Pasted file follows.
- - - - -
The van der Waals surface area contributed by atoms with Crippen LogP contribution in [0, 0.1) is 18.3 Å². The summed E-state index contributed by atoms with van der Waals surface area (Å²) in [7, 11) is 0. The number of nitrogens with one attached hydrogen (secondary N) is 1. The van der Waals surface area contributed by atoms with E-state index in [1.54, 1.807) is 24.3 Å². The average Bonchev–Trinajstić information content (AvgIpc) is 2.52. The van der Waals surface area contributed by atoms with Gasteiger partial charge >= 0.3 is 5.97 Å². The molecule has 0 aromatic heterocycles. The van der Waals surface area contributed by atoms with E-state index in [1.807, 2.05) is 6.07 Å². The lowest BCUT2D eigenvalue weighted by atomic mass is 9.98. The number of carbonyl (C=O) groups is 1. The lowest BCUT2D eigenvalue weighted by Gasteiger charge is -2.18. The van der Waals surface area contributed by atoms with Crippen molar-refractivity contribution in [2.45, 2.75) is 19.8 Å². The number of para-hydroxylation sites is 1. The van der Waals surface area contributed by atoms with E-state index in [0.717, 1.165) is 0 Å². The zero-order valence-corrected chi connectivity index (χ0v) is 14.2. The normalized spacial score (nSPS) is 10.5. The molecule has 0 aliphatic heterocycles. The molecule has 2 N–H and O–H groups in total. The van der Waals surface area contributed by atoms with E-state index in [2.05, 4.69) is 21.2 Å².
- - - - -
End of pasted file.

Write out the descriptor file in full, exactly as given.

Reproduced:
The van der Waals surface area contributed by atoms with Crippen LogP contribution in [0, 0.1) is 18.3 Å². The summed E-state index contributed by atoms with van der Waals surface area (Å²) in [7, 11) is 0. The number of nitrogens with one attached hydrogen (secondary N) is 1. The van der Waals surface area contributed by atoms with E-state index in [1.54, 1.807) is 24.3 Å². The average Bonchev–Trinajstić information content (AvgIpc) is 2.52. The van der Waals surface area contributed by atoms with Gasteiger partial charge >= 0.3 is 5.97 Å². The molecule has 0 aromatic heterocycles. The van der Waals surface area contributed by atoms with E-state index in [1.807, 2.05) is 6.07 Å². The lowest BCUT2D eigenvalue weighted by atomic mass is 9.98. The number of carbonyl (C=O) groups is 1. The lowest BCUT2D eigenvalue weighted by Gasteiger charge is -2.18. The van der Waals surface area contributed by atoms with Crippen molar-refractivity contribution in [2.45, 2.75) is 19.8 Å². The number of para-hydroxylation sites is 1. The van der Waals surface area contributed by atoms with E-state index in [0.717, 1.165) is 0 Å². The zero-order valence-corrected chi connectivity index (χ0v) is 14.2. The normalized spacial score (nSPS) is 10.5. The molecule has 0 aliphatic heterocycles. The molecule has 2 N–H and O–H groups in total. The van der Waals surface area contributed by atoms with E-state index in [2.05, 4.69) is 21.2 Å².